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'''''Cagney & Lacey''''' -- Two female cops, Christine Cagney and Mary Beth Lacey, [[TheyFightCrime fight crime]] in UsefulNotes/NewYorkCity. It was groundbreaking in its time (TheEighties); for that matter, you don't see many series like it today, either.

Was recently repeated on Creator/{{BBC}}2 on weekday afternoons. (Oct-Dec 2013, March 2014 - currently running)
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!!''Cagney & Lacey'' provides example of the following tropes:

* ActionGirl: Both leads, being female cops, qualify for this trope.
* TheBigRottenApple: This was a New York that was still mired in the various troubles and squalor that defined it for most of the late 20thC. A lot of the crimes in the series related to the gang turf wars, social divisions, and the poverty inherent in the city.
* BuddyCopShow: a rare female example, possibly the first.
* CopShow
* ChaseScene
* DirtyHarriet: Both characters in the very first episode. Lampshaded:
-->'''Det. Lacey''': "They call these plain clothes?"
* DrivesLikeCrazy: Christine apparently drives like this, mainly we just get to see Mary Beth's reaction shots from inside the car though due to the budget.
* TheEighties: made and set in the decade. Occasionally it shows.
* EightiesHair: Especially obvious in the first season opening, when they go undercover as hookers.
* EntitledToHaveYou: "Rules of the Game" introduces a high-flying Detective Captain decides that he's entitled to have Chris after she engages in some (very) mild flirting. He threatens her career and even her job itself if she turns him down. He thinks that mild-flirting means that Christine doesn't have the right to turn him down.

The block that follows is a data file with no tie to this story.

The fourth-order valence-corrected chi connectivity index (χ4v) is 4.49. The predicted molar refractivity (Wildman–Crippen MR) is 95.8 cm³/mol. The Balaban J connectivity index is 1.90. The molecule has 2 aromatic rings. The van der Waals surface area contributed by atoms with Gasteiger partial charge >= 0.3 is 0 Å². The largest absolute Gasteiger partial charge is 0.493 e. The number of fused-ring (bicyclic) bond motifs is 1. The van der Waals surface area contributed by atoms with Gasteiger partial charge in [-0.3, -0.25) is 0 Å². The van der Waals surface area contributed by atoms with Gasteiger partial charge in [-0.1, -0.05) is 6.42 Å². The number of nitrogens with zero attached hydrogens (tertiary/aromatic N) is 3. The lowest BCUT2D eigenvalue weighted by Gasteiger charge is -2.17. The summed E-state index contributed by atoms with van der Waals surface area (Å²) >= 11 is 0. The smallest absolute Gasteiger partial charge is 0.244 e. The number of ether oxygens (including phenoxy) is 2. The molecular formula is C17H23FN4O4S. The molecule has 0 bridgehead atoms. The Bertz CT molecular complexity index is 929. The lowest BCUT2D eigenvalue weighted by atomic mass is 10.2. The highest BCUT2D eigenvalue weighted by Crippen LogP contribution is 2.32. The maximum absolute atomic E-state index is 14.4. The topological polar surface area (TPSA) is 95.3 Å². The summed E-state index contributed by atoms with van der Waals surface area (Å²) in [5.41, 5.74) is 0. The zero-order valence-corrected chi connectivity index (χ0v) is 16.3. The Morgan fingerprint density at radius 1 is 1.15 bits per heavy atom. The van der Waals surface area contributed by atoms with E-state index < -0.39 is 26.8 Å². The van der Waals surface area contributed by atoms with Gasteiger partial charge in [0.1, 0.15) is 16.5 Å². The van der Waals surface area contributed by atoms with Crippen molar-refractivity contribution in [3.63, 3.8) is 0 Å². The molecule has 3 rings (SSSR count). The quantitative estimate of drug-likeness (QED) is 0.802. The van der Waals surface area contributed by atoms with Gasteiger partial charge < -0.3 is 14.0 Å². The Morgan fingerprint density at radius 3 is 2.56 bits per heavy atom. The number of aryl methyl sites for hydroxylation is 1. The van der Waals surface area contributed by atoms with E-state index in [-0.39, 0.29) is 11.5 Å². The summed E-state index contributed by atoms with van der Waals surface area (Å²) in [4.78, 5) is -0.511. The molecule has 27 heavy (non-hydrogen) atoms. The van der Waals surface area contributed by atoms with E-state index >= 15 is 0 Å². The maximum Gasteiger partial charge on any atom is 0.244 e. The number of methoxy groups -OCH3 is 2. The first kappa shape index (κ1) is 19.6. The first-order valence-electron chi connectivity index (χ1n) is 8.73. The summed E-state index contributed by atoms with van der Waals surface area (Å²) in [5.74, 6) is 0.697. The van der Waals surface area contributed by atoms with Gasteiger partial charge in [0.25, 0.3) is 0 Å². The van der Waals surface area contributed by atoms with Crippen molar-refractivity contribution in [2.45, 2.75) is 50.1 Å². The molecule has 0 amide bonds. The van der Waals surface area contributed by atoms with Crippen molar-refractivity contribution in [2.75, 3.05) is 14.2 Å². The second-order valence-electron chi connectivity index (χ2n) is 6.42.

* GoodCopBadCop: Regularly used, often Christine will play the bad cop, then Mary Beth will act all sweet and conciliatory. Watch out, however, if [[BewareTheNiceOnes Mary Beth plays bad cop]] because then there is trouble.
* HideYourLesbians: A constant worry of CBS was that the [[HeterosexualLifePartners two female characters]] would be perceived as lesbians -- as a result Mary Beth Lacey was married, and actress Meg Foster (playing Cagney) was replaced by Sharon Gless because she was "too aggressive and likely to be perceived as a lesbian by viewers". CBS hoped Sharon would be a more "high-class" and "feminine" Cagney, but fortunately the producers resisted this ExecutiveMeddling and kept Cagney's tough working-class character.
* LovelyAngels: the title characters, naturally.
* ''Magazine/{{MAD}}'': "Grabme & Spacey."
-->"We're StarskyAndHutch! We want to report a robbery! Somebody stole our show and replaced us with two women detectives!"
* MadeForTVMovie: The pilot and ''four'' sequels (aired in the mid-1990s).
* NameAndName
* PrettyInMink: Cagney wears a fox fur coat in the second opening.
* SaltAndPepper: One of the other detective pairs, who would occasionally get ADayInTheLimelight, of Marcus Petrie and Victor Isbecki. In contrast to the usual, the black detective, Petrie, was the firmly middle class buttoned up by-the-book cop and the white Isbecki was the streetwise rebel.
* ShirtlessScene: Given this show was for the ladies, {{Fanservice}} for them was only fair. Plus it was the best kind that TV standards at the time would allow.
* SoundtrackDissonance: You wouldn't expect a show with frequent {{Downer Ending}}s to have such an upbeat, cheerful theme tune. (In fact, when Bill Conti was signed to compose a new theme from season two onwards, he was specifically told to not advertise that it was for a cop show because CBS had scheduled it after a comedy[[note]]it aired for most of its run on Mondays at 10pm, after first ''Series/{{Newhart}}'' and then ''Series/DesigningWomen''[[/note]] and they didn't want to lose the audience.)
* VerySpecialEpisode: "Rules of the Game" tackles sexual discrimination, and sexual intimidation in the workplace, when a visiting Detective Captain tries to pressure Christine into sex.
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